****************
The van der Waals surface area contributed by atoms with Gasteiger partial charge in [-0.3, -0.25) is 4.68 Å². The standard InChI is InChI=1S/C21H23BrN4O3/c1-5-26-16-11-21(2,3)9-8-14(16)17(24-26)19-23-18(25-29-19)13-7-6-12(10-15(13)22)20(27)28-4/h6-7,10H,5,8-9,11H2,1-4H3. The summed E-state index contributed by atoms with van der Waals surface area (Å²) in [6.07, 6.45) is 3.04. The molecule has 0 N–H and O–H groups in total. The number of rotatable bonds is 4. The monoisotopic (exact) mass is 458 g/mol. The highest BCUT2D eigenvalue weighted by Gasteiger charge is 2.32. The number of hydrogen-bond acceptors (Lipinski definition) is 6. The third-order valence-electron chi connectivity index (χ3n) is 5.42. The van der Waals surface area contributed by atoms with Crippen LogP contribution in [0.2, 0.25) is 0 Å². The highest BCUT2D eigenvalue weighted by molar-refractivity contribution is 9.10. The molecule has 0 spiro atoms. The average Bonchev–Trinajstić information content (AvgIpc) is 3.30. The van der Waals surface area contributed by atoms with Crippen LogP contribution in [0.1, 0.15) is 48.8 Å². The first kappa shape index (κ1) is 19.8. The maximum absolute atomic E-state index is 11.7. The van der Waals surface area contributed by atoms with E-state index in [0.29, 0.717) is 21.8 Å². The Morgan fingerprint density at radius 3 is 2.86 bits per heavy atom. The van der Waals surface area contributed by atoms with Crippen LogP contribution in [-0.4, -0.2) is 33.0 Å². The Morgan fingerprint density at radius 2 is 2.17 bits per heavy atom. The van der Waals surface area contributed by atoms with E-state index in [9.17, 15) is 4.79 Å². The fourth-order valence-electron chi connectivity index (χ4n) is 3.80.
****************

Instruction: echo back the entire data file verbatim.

The van der Waals surface area contributed by atoms with Gasteiger partial charge in [-0.3, -0.25) is 4.68 Å². The standard InChI is InChI=1S/C21H23BrN4O3/c1-5-26-16-11-21(2,3)9-8-14(16)17(24-26)19-23-18(25-29-19)13-7-6-12(10-15(13)22)20(27)28-4/h6-7,10H,5,8-9,11H2,1-4H3. The summed E-state index contributed by atoms with van der Waals surface area (Å²) in [6.07, 6.45) is 3.04. The molecule has 0 N–H and O–H groups in total. The number of rotatable bonds is 4. The monoisotopic (exact) mass is 458 g/mol. The highest BCUT2D eigenvalue weighted by Gasteiger charge is 2.32. The number of hydrogen-bond acceptors (Lipinski definition) is 6. The third-order valence-electron chi connectivity index (χ3n) is 5.42. The van der Waals surface area contributed by atoms with Crippen LogP contribution in [0.2, 0.25) is 0 Å². The highest BCUT2D eigenvalue weighted by molar-refractivity contribution is 9.10. The molecule has 0 spiro atoms. The average Bonchev–Trinajstić information content (AvgIpc) is 3.30. The van der Waals surface area contributed by atoms with Crippen LogP contribution in [0.1, 0.15) is 48.8 Å². The first kappa shape index (κ1) is 19.8. The maximum absolute atomic E-state index is 11.7. The van der Waals surface area contributed by atoms with E-state index in [0.29, 0.717) is 21.8 Å². The Morgan fingerprint density at radius 3 is 2.86 bits per heavy atom. The van der Waals surface area contributed by atoms with Crippen LogP contribution in [-0.4, -0.2) is 33.0 Å². The Morgan fingerprint density at radius 2 is 2.17 bits per heavy atom. The van der Waals surface area contributed by atoms with E-state index in [9.17, 15) is 4.79 Å². The fourth-order valence-electron chi connectivity index (χ4n) is 3.80.